We are living in an ever increasingly urban world, where people continue to be drawn to cities in search of economic, social and creative opportunities.
Today, 54% of the world’s population already live in cities and with a further 3 million people per week moving to urban centres, the UN estimates that 66% of the global population will be living in cities by 2050. This trend is particularly evident in Africa and Asia, which is experiencing an unprecedented transition from predominantly rural to urban living.
If managed well, urbanization and city living can have many benefits. Cities provide an efficient way of organizing people’s lives: they enable economies of scale and network effects, and reduce the need for transportation, thereby making economic activity more environmentally friendly. The proximity and diversity of people can spark innovation and create employment as exchanging ideas breeds new ideas. The diversity of cities can also instill social tolerance and provide opportunities for civic engagement. Already today, the linkages between cities form the backbone of global trade and cities generate the majority of the world’s GDP.
However, if managed badly, cities can be left choking under the burden of pollution, congestion, sprawling slums and urban poverty. In the developed world, urban sprawl can lead to individual levels of resource consumption far exceeding those in the developing world. Urban settings also magnify global threats such as climate change, water and food security and resource shortages.
So if urbanization is set to continue, how can our cities respond? If the future of cities cannot be one of unsustainable expansion, it should rather be one of tireless innovation. Innovative solutions need to be scalable, replicable and capable of being adapted in a variety of specific urban environments. Some solutions will only be possible due to new technologies while other solutions will apply technology to ideas that are as old as the city itself.
The World Economic Forum’s Global Agenda Council on the Future of Cities chronicled a list of Top 10 Urban Innovations from around the world, that are providing best practice examples of how cities are creating innovative solutions to a variety of urban problems.
Within these innovations, four principles surface again and again. They can be seen as a core framework to find innovative solutions to complex urban problems:
- Unleashing spare capacity: Many innovations cleverly make use of existing yet underutilized resources. Airbnb, for example, enables the renting out of unused private homes; co-locating schools and recreational facilities enables public-private sharing of space; and the circular economy provides opportunities to reuse, recycle and upcycle.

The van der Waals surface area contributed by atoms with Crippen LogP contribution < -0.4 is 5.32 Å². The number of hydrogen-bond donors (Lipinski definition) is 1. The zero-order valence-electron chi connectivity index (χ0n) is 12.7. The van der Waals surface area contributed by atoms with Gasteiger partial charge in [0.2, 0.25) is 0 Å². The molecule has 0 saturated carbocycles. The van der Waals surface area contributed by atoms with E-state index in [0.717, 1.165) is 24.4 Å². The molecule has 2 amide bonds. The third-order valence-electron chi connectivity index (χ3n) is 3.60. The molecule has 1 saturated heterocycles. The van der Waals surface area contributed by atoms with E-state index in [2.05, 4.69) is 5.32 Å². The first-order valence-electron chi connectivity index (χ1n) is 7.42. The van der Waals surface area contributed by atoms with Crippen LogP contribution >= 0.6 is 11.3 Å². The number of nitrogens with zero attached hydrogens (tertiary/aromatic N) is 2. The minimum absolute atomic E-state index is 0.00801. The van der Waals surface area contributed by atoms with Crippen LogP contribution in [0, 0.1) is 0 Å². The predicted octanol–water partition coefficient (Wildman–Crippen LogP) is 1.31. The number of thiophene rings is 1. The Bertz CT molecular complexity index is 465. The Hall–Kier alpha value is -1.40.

- Cutting out the peaks: From electricity and water to roads and public transport, upwards of 20% of capacity sits idle for much of the time ready to cope with demand peaks; cutting out these peaks with technology-enabled demand management or innovative pricing structures can significantly limit the burden on financial and natural resources.
- Small-scale infrastructure thinking: Cities will always need large-infrastructure projects, but sometimes small-scale infrastructure – from cycle lanes and bike sharing to the planting of trees for climate change adaptation – can also have a big impact on an urban area.
- People-centred innovation: The best way to improve a city is by mobilizing its citizens. From smart traffic lights to garbage taxes, innovations in technology, services and governance are not ends in themselves but means to shape the behaviour and improve the lives of the city’s inhabitants. All innovations should be centred on the citizen, adhering to the principles of universal design and usable by people of all ages and abilities.
Cities are expected to provide a better standard of living, increase community cohesion, wellness and happiness while progressing towards sustainable development. To be successful in meeting these requirements, cities need to transform their strategies to include innovation and enable the convergence of the digital and physical dimensions. Cities need to support the design and development of cutting-edge solutions and processes in collaboration with the private sector, scientific research institutions, academia, citizens and start-ups, to maintain the competitive edge, while progressing towards better performance and urban service deliveries.